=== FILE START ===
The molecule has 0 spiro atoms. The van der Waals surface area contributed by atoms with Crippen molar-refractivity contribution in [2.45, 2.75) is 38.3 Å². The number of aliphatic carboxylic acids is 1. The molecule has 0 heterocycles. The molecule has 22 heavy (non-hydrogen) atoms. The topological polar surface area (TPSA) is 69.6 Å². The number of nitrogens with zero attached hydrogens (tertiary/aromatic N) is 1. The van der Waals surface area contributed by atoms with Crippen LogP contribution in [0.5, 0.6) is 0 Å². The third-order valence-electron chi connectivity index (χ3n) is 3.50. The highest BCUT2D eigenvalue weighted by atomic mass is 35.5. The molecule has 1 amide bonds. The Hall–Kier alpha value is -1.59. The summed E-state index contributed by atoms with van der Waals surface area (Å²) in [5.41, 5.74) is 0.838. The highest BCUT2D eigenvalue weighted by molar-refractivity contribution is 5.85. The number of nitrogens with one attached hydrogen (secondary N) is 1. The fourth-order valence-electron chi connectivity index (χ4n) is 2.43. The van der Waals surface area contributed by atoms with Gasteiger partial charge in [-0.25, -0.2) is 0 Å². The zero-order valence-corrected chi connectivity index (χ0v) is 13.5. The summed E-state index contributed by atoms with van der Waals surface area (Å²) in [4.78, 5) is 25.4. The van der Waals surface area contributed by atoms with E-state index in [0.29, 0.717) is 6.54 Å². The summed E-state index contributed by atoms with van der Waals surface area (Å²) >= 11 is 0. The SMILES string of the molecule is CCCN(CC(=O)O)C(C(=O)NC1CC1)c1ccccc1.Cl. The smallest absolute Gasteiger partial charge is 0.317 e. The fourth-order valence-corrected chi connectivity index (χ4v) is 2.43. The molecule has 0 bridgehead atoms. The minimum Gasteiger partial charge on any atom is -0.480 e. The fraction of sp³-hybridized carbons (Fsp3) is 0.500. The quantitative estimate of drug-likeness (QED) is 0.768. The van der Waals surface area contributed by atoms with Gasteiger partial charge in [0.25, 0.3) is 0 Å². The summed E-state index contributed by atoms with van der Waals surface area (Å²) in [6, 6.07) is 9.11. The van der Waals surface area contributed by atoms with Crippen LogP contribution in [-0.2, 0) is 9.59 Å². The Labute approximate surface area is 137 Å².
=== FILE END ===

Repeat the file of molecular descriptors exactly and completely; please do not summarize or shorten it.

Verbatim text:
The molecule has 0 spiro atoms. The van der Waals surface area contributed by atoms with Crippen molar-refractivity contribution in [2.45, 2.75) is 38.3 Å². The number of aliphatic carboxylic acids is 1. The molecule has 0 heterocycles. The molecule has 22 heavy (non-hydrogen) atoms. The topological polar surface area (TPSA) is 69.6 Å². The number of nitrogens with zero attached hydrogens (tertiary/aromatic N) is 1. The van der Waals surface area contributed by atoms with Crippen LogP contribution in [0.5, 0.6) is 0 Å². The third-order valence-electron chi connectivity index (χ3n) is 3.50. The highest BCUT2D eigenvalue weighted by atomic mass is 35.5. The molecule has 1 amide bonds. The Hall–Kier alpha value is -1.59. The summed E-state index contributed by atoms with van der Waals surface area (Å²) in [5.41, 5.74) is 0.838. The highest BCUT2D eigenvalue weighted by molar-refractivity contribution is 5.85. The number of nitrogens with one attached hydrogen (secondary N) is 1. The fourth-order valence-electron chi connectivity index (χ4n) is 2.43. The van der Waals surface area contributed by atoms with Gasteiger partial charge in [-0.25, -0.2) is 0 Å². The zero-order valence-corrected chi connectivity index (χ0v) is 13.5. The summed E-state index contributed by atoms with van der Waals surface area (Å²) in [4.78, 5) is 25.4. The van der Waals surface area contributed by atoms with E-state index in [0.29, 0.717) is 6.54 Å². The summed E-state index contributed by atoms with van der Waals surface area (Å²) >= 11 is 0. The SMILES string of the molecule is CCCN(CC(=O)O)C(C(=O)NC1CC1)c1ccccc1.Cl. The smallest absolute Gasteiger partial charge is 0.317 e. The fourth-order valence-corrected chi connectivity index (χ4v) is 2.43. The molecule has 0 bridgehead atoms. The minimum Gasteiger partial charge on any atom is -0.480 e. The fraction of sp³-hybridized carbons (Fsp3) is 0.500. The quantitative estimate of drug-likeness (QED) is 0.768. The van der Waals surface area contributed by atoms with Gasteiger partial charge in [0.25, 0.3) is 0 Å². The summed E-state index contributed by atoms with van der Waals surface area (Å²) in [6, 6.07) is 9.11. The van der Waals surface area contributed by atoms with Crippen LogP contribution in [-0.2, 0) is 9.59 Å². The Labute approximate surface area is 137 Å².